SAN FRANCISCO —
Facebook took a hard look in the mirror with a post Monday questioning the impact of social media on democracies worldwide and saying it has a “moral duty” to understand how it is being used.
Over the past 18 months, the company has faced growing criticism for its limited understanding of how misinformation campaigns and governments are using its service to suppress democracy and make people afraid to speak out.
“I wish I could guarantee that the positives are destined to outweigh the negatives, but I can’t,” wrote Samidh Chakrabarti, Facebook’s product manager of civic engagement.
Since the 2016 U.S. presidential election, Facebook has been looking more critically at how it is being used. Some of what it found raises questions about company’s long-standing position that social media is a force for good in people’s lives.
In December, in a post titled “Is Spending Time on Social Media Bad for Us?” the company wrote about its potential negative effects on people.
The self-criticism campaign extended to Facebook CEO Mark Zuckerberg’s personal goals. Each year he publicly resolves to reach one personal goal, which in the past included learning Mandarin, reading more books and running a mile every day.
This year, Zuckerberg said his goal is to fix some of the tough issues facing Facebook, including “defending against interference by nation states.”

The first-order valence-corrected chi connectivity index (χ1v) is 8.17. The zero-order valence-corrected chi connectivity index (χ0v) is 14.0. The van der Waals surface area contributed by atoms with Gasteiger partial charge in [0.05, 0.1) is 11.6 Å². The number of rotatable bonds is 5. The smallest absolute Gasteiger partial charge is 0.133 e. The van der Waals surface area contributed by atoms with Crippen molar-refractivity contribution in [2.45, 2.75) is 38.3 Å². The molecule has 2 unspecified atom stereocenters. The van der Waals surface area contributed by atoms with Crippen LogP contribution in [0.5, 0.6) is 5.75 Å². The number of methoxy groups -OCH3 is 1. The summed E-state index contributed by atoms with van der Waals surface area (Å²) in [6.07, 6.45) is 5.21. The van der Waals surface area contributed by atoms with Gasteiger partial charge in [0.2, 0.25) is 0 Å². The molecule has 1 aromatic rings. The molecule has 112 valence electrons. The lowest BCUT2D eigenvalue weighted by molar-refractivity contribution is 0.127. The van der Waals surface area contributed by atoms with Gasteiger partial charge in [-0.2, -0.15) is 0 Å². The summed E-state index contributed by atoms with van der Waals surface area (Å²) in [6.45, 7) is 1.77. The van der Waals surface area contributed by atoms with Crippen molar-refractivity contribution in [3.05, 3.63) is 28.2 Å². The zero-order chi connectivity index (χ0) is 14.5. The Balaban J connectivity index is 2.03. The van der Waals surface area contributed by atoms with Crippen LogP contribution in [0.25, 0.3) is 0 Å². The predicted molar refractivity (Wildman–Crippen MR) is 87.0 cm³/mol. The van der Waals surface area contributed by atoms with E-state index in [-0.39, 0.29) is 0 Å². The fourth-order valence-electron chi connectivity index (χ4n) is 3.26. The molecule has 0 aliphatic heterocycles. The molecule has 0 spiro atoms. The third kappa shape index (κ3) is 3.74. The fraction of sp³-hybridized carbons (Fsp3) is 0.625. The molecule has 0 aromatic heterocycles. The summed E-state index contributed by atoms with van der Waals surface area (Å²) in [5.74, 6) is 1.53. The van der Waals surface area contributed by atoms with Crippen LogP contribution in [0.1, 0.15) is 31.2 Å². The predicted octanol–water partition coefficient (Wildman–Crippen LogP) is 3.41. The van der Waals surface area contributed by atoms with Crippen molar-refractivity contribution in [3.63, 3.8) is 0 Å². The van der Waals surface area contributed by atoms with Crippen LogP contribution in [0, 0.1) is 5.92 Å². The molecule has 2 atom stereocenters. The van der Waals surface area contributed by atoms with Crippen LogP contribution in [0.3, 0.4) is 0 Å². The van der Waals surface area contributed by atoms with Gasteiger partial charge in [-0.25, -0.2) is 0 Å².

During the 2016 U.S. election, Russian-based organizations were able to reach 126 million people in the U.S. with 80,000 posts, essentially using social media as “an information weapon,” wrote Chakrabarti. The company made a series of changes to make politics on its site more transparent, he wrote.
Facebook is trying to combat misinformation campaigns by making it easier to report fake news and to provide more context to the news sources people see on Facebook.
“Even with these countermeasures, the battle will never end,” Chakrabarti wrote.
One of the harder problems to tackle, he said, are so-called “filter bubbles,” people only seeing news and opinion pieces from one point of view. Critics say some social media sites show people only stories they are likely to agree with, which polarizes public opinion.
One obvious solution – showing people the opposite point of view – doesn’t necessarily work, he wrote. Seeing contrarian articles makes people dig in even more to their point of view and create more polarizations, according to many social scientists, Chakrabarti said.
A different approach is showing people additional articles related to the one they are reading.
Reaction to Facebook’s introspection was mixed with some praising the company for looking at its blind spots. But not everyone applauded.
“Facebook is seriously asking this question years too late,” tweeted Jillian York, director for international freedom of expression for the Electronic Frontier Foundation.